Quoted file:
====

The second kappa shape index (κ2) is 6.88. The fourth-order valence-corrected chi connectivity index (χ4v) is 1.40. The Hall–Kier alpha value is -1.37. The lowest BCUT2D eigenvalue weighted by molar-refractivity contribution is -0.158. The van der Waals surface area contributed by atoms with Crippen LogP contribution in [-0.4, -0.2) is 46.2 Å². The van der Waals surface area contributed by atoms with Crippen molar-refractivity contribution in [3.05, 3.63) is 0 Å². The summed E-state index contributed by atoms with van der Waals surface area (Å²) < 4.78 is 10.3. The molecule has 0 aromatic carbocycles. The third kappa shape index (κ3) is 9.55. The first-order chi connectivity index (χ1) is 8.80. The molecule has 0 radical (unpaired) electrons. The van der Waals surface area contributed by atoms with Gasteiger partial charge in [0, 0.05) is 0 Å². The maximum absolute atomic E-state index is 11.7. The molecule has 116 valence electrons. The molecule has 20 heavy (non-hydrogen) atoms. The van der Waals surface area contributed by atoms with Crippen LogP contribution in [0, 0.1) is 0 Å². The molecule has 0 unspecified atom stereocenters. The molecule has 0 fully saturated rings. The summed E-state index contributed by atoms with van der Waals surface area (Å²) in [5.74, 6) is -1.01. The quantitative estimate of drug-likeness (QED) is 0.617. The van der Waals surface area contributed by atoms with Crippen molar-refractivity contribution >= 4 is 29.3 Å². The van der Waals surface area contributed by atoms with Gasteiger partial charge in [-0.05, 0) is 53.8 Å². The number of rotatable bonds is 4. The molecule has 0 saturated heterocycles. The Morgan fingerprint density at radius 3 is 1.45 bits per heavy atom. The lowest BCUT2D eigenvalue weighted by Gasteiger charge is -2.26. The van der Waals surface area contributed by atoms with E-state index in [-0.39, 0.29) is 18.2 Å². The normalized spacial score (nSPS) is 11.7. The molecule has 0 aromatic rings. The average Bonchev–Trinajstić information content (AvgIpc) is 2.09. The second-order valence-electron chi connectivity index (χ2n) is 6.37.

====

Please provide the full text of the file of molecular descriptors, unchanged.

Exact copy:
The second kappa shape index (κ2) is 6.88. The fourth-order valence-corrected chi connectivity index (χ4v) is 1.40. The Hall–Kier alpha value is -1.37. The lowest BCUT2D eigenvalue weighted by molar-refractivity contribution is -0.158. The van der Waals surface area contributed by atoms with Crippen LogP contribution in [-0.4, -0.2) is 46.2 Å². The van der Waals surface area contributed by atoms with Crippen molar-refractivity contribution in [3.05, 3.63) is 0 Å². The summed E-state index contributed by atoms with van der Waals surface area (Å²) < 4.78 is 10.3. The molecule has 0 aromatic carbocycles. The third kappa shape index (κ3) is 9.55. The first-order chi connectivity index (χ1) is 8.80. The molecule has 0 radical (unpaired) electrons. The van der Waals surface area contributed by atoms with Gasteiger partial charge in [0, 0.05) is 0 Å². The maximum absolute atomic E-state index is 11.7. The molecule has 116 valence electrons. The molecule has 20 heavy (non-hydrogen) atoms. The van der Waals surface area contributed by atoms with Crippen LogP contribution in [0, 0.1) is 0 Å². The molecule has 0 unspecified atom stereocenters. The molecule has 0 fully saturated rings. The summed E-state index contributed by atoms with van der Waals surface area (Å²) in [5.74, 6) is -1.01. The quantitative estimate of drug-likeness (QED) is 0.617. The van der Waals surface area contributed by atoms with Crippen molar-refractivity contribution >= 4 is 29.3 Å². The van der Waals surface area contributed by atoms with Gasteiger partial charge in [-0.05, 0) is 53.8 Å². The number of rotatable bonds is 4. The molecule has 0 saturated heterocycles. The Morgan fingerprint density at radius 3 is 1.45 bits per heavy atom. The lowest BCUT2D eigenvalue weighted by Gasteiger charge is -2.26. The van der Waals surface area contributed by atoms with E-state index in [-0.39, 0.29) is 18.2 Å². The normalized spacial score (nSPS) is 11.7. The molecule has 0 aromatic rings. The average Bonchev–Trinajstić information content (AvgIpc) is 2.09. The second-order valence-electron chi connectivity index (χ2n) is 6.37.